*507 At the 9:15 a.m. meeting in Flaten's office, Flaten testified that he explained to Hield that the assignment document "purported to be a complete sale of his entire interest both debt and equity in the corporation for whatever sum was to be inserted in the contract if it was executed and I told him that the contract would be effective for that purpose." (Emphasis added.)

We have, then, a classic fact dispute. Thyberg and Hield were alone together when they concluded their agreement, and each has a different version of the purchase price finally agreed upon. Both parties were vague in their recollections in important respects and uncertain what the business was really worth. Did Hield and Thyberg, notwithstanding the attorney's warning, agree to another $35,000 undocumented consideration? Or did Thyberg, knowing Hield's need for cash, simply drive a hard bargain, and Hield, not willing to risk a corporate liquidation, accepted $15,000 as payment in full?

The parol evidence rule encourages parties to put their agreements in writing so that there may be fewer, not more, lawsuits. Thus the rule, as generally stated, is that evidence outside a written document is not to be used to vary or contradict the plain terms of the document. The sometimes harsh effect of this rule is, however, ameliorated by a host of exceptions. This is not, however, a case of subsequent modification of the written contract.[3] Nor is it a case of ambiguity in the terms of the written agreement itself.[4] Nor is it a case of the written contract itself being incomplete[5] or silent on a term to which the written contract might not normally be expected to speak.[6] Nor is this a case of no enforceable contract ever being made.[7] If there is an exception to the rule, we must look elsewhere.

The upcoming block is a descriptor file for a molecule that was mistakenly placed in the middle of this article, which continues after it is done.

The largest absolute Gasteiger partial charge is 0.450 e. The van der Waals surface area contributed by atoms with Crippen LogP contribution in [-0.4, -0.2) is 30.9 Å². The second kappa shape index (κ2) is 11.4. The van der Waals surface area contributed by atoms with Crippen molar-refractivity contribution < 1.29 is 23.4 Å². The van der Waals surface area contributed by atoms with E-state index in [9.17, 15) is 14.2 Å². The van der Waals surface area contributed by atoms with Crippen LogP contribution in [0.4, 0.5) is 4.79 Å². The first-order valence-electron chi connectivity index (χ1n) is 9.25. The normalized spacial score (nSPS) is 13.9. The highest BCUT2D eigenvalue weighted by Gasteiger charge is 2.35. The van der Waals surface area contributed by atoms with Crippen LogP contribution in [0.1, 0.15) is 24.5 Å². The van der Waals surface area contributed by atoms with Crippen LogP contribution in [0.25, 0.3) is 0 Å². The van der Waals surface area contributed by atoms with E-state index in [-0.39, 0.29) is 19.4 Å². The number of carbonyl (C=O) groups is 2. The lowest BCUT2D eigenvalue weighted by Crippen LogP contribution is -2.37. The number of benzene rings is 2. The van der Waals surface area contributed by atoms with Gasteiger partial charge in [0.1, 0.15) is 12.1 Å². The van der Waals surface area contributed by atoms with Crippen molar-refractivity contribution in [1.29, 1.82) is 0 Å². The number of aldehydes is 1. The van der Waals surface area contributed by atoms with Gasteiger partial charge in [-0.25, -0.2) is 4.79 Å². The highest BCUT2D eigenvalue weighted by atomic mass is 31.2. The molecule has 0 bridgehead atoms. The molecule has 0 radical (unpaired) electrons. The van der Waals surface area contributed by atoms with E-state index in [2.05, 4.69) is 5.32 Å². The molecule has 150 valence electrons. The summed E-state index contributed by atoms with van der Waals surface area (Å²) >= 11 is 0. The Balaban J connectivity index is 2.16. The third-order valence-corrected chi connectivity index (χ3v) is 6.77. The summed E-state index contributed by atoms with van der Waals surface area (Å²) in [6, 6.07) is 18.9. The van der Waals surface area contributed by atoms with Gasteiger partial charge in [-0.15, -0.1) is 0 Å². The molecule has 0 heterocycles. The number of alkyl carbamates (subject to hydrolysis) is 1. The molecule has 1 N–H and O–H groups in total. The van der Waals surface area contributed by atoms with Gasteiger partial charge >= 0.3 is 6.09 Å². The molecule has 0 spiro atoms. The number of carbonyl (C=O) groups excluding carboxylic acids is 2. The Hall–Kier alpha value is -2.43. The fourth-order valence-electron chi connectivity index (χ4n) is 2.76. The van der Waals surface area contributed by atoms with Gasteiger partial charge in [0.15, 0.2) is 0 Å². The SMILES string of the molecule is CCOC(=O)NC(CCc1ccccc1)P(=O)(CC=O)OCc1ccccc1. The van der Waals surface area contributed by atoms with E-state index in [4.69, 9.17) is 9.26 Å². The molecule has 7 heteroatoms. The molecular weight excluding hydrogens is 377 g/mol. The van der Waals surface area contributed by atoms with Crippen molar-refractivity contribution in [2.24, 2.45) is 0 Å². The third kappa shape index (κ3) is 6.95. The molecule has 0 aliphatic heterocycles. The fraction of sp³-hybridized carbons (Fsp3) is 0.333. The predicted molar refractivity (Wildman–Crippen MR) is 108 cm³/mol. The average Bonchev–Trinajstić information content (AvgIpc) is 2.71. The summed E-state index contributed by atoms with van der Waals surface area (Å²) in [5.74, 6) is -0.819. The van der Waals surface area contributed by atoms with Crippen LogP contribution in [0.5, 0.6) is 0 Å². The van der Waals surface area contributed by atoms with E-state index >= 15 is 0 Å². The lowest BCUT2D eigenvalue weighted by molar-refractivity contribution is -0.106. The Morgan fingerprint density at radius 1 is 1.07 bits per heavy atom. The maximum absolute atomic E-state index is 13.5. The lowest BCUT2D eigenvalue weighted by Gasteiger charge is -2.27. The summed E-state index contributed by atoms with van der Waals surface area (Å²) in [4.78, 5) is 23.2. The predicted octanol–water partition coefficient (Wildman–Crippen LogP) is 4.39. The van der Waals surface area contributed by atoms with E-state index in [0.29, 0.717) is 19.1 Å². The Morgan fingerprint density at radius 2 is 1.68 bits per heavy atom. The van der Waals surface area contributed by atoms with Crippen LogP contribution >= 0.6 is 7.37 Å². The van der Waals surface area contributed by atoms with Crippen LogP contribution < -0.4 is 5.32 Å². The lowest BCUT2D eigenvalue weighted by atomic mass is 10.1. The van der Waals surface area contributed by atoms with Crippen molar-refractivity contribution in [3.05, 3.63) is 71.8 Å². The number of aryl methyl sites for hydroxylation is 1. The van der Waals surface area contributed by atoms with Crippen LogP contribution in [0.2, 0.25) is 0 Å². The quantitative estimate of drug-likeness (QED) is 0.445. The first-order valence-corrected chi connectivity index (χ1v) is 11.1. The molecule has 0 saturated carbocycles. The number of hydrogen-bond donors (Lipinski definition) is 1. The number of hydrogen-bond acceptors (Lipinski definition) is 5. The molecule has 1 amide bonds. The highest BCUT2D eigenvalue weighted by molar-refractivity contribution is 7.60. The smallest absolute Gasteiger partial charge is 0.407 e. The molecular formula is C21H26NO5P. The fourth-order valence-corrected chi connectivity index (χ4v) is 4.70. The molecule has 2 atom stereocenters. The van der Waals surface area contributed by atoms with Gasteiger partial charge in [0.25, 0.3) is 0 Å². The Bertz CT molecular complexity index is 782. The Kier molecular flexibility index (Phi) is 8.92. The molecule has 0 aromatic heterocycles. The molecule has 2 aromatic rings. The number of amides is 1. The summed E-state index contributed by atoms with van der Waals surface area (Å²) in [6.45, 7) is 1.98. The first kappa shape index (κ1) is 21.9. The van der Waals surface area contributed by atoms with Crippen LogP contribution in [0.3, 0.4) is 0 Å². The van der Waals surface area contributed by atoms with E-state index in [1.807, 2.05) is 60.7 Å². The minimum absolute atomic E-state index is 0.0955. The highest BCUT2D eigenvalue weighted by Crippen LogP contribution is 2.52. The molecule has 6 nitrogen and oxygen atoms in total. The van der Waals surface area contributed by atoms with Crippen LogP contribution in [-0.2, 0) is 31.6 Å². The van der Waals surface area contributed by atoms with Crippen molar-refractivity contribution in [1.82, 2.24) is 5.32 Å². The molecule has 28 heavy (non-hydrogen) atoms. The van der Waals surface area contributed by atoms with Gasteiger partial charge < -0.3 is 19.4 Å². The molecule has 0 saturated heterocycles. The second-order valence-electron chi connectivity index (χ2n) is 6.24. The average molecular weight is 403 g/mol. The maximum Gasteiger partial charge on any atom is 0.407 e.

Plaintiff Hield argues that while he assented to the written assignment he did not assent to it as a document setting out the complete understanding of the parties. In other words, Hield contends that the written document did not "integrate" the parties' complete understanding and so the jury should be free to use parol evidence to determine the true, entire agreement. This seems to be an attempt to show a written contract is incomplete by introducing through parol evidence a term flatly contradictory to the written contract. Hield seems to imply that he would never have signed the written document if Thyberg had not promised to pay an additional $35,000. The trial court, however, held as a matter of law, there was no fraud in the inducement. Rather, it appears that Hield is claiming that the written assignment is, in part, illusory; that the written assignment containing the $15,000 stated consideration was executed for the purpose of showing it to the Small Business Administration so that an SBA loan could be obtained a loan, incidentally, which would be used to pay off the bank mortgage which Hield had personally guaranteed; and that the separate oral agreement for Thyberg to give Hield a $35,000 demand note was, together with the note itself, to be kept secret from the SBA.